Of course not wanting to get sprayed the person just waited there until the cop showed up, and the cop promptly told them to go and hassled the elderly woman for creating a dangerous situation and calling the
police for something like this.
This is why the idea of citizens arrests are dangerous and they really need to be limited to things that are very important and there are no other option.
I am wondering what examples there are for proper types of citizens arrests in certain states and what limits there are?
@jmc88 - It is completely random and varies state to state.
To be honest, as a judge or law enforcement officer I would not want an ordinary citizen to hold a wanted person until the cops get there. This could cause a lot of trouble and endanger all those involved. For the most part citizens arrests rely on common sense to decide if one could act or not.
Say someone witnessed an assault, the witness could help the victim by subduing the person and calling the cops, making sure that the perpetrator is subdued and the situation calmed.
Some people believe that if the witness were to fight the assailant they would be liable and this is only true if they overstepped their bounds, which were necessary to subdue the dangerous person.
Because they were helping someone and were right in doing so they will be looked at kindly by everyone, especially the courts, for the citizens arrest.
@jcraig - That is very interesting, and I am amazed you are only allowed to do that much.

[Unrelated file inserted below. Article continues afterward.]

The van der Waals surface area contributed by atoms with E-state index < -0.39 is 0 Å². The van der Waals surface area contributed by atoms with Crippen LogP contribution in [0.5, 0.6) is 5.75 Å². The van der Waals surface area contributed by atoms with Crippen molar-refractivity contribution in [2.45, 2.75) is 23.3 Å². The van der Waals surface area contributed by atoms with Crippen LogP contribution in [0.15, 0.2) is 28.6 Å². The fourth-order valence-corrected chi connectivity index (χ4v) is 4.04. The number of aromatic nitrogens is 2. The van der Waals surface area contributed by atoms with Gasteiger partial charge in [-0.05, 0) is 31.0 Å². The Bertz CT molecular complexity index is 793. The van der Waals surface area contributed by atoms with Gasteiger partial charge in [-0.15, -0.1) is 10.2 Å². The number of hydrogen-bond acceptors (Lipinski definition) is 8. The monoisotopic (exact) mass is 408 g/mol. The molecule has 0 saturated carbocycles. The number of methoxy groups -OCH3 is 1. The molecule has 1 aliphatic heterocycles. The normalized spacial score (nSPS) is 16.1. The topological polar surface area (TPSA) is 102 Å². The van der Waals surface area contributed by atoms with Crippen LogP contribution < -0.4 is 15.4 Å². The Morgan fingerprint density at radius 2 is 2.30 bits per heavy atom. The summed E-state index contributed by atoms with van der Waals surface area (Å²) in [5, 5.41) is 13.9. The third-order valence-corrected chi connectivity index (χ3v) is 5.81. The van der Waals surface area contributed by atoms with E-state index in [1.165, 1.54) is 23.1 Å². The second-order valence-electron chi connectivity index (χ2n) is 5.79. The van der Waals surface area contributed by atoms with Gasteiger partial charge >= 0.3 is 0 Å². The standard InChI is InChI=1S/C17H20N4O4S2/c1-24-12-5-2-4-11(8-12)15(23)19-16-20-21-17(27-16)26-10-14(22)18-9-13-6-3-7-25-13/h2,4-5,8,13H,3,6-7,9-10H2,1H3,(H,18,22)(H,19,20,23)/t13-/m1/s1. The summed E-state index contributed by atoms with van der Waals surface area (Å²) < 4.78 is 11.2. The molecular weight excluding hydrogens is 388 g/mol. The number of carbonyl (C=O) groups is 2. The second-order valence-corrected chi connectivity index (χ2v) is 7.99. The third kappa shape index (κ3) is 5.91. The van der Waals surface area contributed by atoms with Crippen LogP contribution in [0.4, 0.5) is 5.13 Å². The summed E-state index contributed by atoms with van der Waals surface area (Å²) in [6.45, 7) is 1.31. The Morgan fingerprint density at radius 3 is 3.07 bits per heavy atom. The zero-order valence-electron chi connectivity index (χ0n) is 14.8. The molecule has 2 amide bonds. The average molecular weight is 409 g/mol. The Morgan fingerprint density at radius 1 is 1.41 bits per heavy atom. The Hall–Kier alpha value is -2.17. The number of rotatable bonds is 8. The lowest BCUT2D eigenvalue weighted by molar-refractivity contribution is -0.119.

I completely understand how the law needs to be careful so someone does not do something unlawful or overstep their bounds where they or others could get hurt, but I think this is a law that needs to be more clarified.
There is enough crime that happens in society that ordinary good natured want to react and help, but most do not know what the boundaries are and really wonder what they are allowed to do and what they are not allowed to do.
I remember seeing a movie where a guy at a diner detained a person they knew as a wanted man until a cop came and the cop explained to them that they cannot do that. I really did not understand this and wonder if this was just a fictionalized version of a situation or if this would be proper procedure?
The issue of citizen arrest is really interesting because it varies from state to state and the person arresting the perpetrator must be careful not to over step their bounds.
I work as a security guard and to be honest I am only allowed to do a citizens arrest if absolutely necessary, as in if the person is obviously a threat to other people and I have no choice but to subdue them to prevent harm.
So basically I can only make a citizens arrest if it is impossible for the police to handle the situation due to the constraint of time. This is what a normal citizens arrest procedure is and I am not allowed to subdue a person
, say they come into my building, without incident, but I notice they have drugs on them.
If a scenario like this is to happen then I have to call the police and keep them informed as much as possible and hope the person does not leave. I cannot detain the person because they are not deemed as a threat to harm.